6. rdfind is a very basic tool. It doesn’t have any of the features I’m looking for.
  7. duff seems like a solid tool. It can’t make hard links, only report duplicates. It does permit me to set a minimum file size. No coverage for any of my other requirements.

The fdupes Wikipedia page contains a useful list of other such tools. I may investigate more of them later.

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I’m dipping my toe into the world of IPv6. My home network now supports it (Thanks to AAISP), and now I’ve started to slowly shift my server addresses over. Inspiration from ipv6friday.


Remove Textile from a WordPress blog

Here’s a Python script to remove Textile mark-up from a WordPress blog.

Download the script here:

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Oracle’s ‘proc’ program leaks temporary files

proc is a program that ‘compiles’ Pro*C into C or C++. It’s shocking that a big company like Oracle could produce something so shoddy. Read the rest of this entry »

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Services on AIX

I’ve just spent a rather dry afternoon working out how to create a service on AIX. In brief, AIX doesn’t provide any real support for SysV style Unix services, instead it has its own scheme, which does not use the familiar start/stop wrapper scripts. Read the rest of this entry »

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Mapnik on Debian Etch.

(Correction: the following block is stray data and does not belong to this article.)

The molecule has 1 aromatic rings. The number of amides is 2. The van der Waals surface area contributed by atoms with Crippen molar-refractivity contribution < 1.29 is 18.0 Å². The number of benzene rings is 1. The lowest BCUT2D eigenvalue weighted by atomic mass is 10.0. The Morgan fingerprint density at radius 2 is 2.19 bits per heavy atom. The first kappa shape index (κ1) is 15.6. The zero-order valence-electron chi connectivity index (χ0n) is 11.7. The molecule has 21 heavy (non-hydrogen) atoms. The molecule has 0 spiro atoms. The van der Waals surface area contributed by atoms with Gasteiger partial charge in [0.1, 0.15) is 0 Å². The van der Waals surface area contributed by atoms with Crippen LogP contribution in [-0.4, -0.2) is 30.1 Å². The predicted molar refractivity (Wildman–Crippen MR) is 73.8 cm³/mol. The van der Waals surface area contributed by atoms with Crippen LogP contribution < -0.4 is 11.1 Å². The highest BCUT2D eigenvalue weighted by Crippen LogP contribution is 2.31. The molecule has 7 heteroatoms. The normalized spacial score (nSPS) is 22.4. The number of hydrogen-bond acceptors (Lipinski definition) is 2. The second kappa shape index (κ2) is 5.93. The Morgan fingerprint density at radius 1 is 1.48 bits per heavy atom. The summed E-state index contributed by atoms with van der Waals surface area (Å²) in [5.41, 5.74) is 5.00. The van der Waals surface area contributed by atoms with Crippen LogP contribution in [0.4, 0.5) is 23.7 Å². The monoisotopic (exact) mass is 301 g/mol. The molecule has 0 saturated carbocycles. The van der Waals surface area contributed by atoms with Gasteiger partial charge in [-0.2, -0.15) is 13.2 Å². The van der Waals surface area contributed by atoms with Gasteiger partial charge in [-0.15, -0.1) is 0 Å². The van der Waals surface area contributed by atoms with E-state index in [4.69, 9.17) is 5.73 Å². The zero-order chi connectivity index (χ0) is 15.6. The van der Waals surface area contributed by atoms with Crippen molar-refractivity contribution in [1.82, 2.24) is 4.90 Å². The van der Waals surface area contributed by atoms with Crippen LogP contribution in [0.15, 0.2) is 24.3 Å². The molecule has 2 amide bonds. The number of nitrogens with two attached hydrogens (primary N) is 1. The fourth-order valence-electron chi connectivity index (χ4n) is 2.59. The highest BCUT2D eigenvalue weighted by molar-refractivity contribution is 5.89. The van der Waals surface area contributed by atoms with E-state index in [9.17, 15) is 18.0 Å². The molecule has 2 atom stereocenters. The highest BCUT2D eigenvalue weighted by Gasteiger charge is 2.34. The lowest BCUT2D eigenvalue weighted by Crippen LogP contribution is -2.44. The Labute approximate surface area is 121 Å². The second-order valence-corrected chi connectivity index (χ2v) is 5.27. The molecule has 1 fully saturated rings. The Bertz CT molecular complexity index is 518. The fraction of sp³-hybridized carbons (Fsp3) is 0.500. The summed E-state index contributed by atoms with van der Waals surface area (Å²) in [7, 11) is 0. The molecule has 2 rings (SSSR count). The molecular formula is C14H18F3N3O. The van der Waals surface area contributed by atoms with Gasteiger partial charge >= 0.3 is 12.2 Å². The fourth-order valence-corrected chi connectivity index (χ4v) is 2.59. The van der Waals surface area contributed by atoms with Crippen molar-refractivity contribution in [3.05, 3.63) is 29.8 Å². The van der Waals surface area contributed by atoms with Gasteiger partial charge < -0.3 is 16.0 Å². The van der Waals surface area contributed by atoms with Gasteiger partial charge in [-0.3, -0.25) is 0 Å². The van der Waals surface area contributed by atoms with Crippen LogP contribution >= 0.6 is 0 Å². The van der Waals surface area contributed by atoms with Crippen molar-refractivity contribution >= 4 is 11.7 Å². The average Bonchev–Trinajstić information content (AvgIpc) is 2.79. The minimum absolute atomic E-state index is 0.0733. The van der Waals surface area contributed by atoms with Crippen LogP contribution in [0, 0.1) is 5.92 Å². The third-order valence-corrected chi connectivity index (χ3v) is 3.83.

Late last year I went to the Ordnance Survey to see a demonstration of their new OpenSpace mapping service. It was there that I met Artem Pavlenko, who wrote Mapnik. We talked briefly about a few things, one of which was the Boost C++ libraries. I suggested that using such libraries makes software harder to build and install… “Oh no,” he said, “Boost’s all in the header files, so there are no library dependency problems.”

Well that turned out to be a big fat lie.

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IBM ScrollPoint Pro Mouse

I have one of these mice and I love it. Instead of a scrollwheel, it has a little “joystick” just behind the middle button. And what’s more, it lights up blue!

Anyway, I keep having to set up my xorg.conf file for it, and I always have to puzzle out the correct configuration. (Yes my hard drive failed and I’m having to rebuild my whole machine.) Well, here it is:

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Fix Iceweasel Sound on Debian

My sound disappeared after upgrading from Firefox to Iceweasel. Irritating, but the problem is easily solved:

Ensure that alsa-oss is installed. Then, edit /etc/iceweasel/iceweaselrc and set:


(Thanks to macewan.)

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I’ve stupidly bought a VIA EPIA motherboard. It’s a tiny, low power server board, with two built-in VIA-Rhine ethernet controllers. I’ve added a Prism based wireless PCI card. I use it as a firewall and WiFi base-station. Read the rest of this entry »


NASA’s SRTM Elevation data

A simple C++ interface to NASA’s SRTM Elevation data. I use this code in my Flood Maps project. This code will only run on a Unix operating system.

Download it here: nasagrid.tgz